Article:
Sleep Deprivation

I heard that sleep derivation can cause hallucination and nasty psychological, but what is considered sleep deprivation? I hardly ever get 8 hours sleep a night and I often get less than 5. I haven’t gone crazy yet. (At least I don’t think I’ve gone crazy.) Anyway, I have also heard that sleeping less is better for you than sleeping more. What’s the real deal? Am I jeopardizing my health by sleeping less, or will it help me live longer?

[Insert Clever Quote Here]

Sleep deprivation is considered going without sleep for twenty-four or more hours. At about 48 hours hallucinations begin, but very subtly. You may see movement out of the corner of your eye, but no nightmarish monsters. I did an experiment on sleep deprivation a few years ago and found that it makes you paranoid and irritable.
Sleeping less than eight hours a night isn’t really considered sleep deprivation. Some people need up to ten hours, some are fine with only five or six. Unless you are beginning to suspect everyone, or see cats pouring through the walls in your peripheral vision I don’t think you have anything to worry about.

“Man prefers to believe what he prefers to be true” -Albert Einstein

During my fraternity’s “hell week” I got about 8 hours sleep in 5 nights (5 hours were in one night). By the 4th day, I couldn’t concentrate, and could barely read. I never hallucinated though. I remember taking a test in life science where I needed to do some basic addition/multiplication, and couldn’t do it.
I was absolutely frustrated because I could no longer do general math.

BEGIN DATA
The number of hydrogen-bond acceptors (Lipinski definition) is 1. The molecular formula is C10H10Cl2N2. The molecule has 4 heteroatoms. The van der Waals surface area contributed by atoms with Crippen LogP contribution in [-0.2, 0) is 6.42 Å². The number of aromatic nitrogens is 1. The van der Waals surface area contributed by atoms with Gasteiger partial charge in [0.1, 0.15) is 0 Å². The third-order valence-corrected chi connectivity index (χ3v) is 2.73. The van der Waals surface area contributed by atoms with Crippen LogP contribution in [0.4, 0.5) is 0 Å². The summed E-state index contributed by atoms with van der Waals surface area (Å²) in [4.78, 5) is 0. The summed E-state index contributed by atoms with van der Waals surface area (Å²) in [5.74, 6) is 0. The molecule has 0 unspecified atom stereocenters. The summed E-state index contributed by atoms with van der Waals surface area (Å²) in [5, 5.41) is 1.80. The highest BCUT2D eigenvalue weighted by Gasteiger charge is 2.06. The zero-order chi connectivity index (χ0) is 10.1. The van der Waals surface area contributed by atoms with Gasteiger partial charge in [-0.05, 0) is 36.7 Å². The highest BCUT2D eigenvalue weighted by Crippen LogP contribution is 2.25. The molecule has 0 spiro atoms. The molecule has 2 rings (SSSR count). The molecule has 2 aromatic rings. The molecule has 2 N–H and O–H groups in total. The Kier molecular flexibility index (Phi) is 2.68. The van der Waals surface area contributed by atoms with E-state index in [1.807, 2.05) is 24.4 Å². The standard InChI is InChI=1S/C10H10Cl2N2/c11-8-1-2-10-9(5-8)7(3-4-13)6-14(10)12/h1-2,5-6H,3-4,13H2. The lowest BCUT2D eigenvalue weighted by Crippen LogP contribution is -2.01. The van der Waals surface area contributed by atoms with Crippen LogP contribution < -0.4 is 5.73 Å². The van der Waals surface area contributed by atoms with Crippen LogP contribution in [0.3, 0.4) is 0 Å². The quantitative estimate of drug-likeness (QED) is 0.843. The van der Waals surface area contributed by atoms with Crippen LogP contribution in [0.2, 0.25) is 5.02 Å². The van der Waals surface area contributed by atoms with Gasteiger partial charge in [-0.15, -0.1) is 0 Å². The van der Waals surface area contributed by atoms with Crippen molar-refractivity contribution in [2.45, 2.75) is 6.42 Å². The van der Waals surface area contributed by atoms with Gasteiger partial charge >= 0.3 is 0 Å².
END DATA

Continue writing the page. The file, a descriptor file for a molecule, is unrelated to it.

I generally start halucinating at 40 to 50 hrs without sleep, so it does happen. It feels just like a high fever. (103.5 F or so.) Paranoia takes longer, though, since I know I am going to see things. I’ve never known it to start subtlely though.

The real problem these days isn’t with sleep deprivation but with chronic sleep deficit. That’s when one gets less sleep than one needs on a recurring basis, i. e., someone who needs 8 hours but only gets 6 accumulates a sleep deficit of 2 hours per night. Over time that can lower the effectiveness of the body’s immune system as well as contribute to stress-related illnesses.

My father in law suffered from sleep deprivation after his accident. He was in ICU and on a rotating bed that kept the pressure off his broken spine so his entire view was the ceiling and the heads of people that would suddenly appear and disappear (think of laying in the bottom of a row boat going back and forth and seeing the horizon come and go.)
Between all the machines that went
" Ping!" , the staff and visitors sneaking in to see him, it took him about 10 days of no deep sleep to start seeing…of all things… squirrels.

Ok, well I everybody know that not enough sleep makes you sluggish and cranky, and I have noticed that after extended periods without sleep that fine parterns such as carptets and cloth seem to crawl a bit. But if I sleep in for a day and I’m fine. Whats I’m more concerned about is any long term or serious concequences of sleep defecit. I’m also curiuos about the accounting method used to calculate this “deficit.” Obviouly if I miss 1.5 hours a day on average, I dont need to sleep for 4 months straight to for the my sleep bill is payed up.

In short, whats my credit limit, how high is the interest, and whats the full payoff ammout, can I overpay and deduct from the negative balance later?

Yeesh. Those typos are horrible. I think I need a nap.

If you want paranoia, combine your sleep deprivation with large doses of caffeine (higher than LD-50). Seeing nonexistent things in my peripheral vision was bad enough by itself, but combined with a severe case of the jitters, I was practically jumping out of my seat every minute or two.

I don’t have a predictable schedule, so I have a five-hours night once in awhile. I’ve never had it go on long enough to produce hallucinations. I do know, however, that I usually get out of bed feeling OK, but feel progressively worse as the day goes on, and around six or seven pm, have a splitting headache.

Shopping is still cheaper than therapy. --my Aunt Franny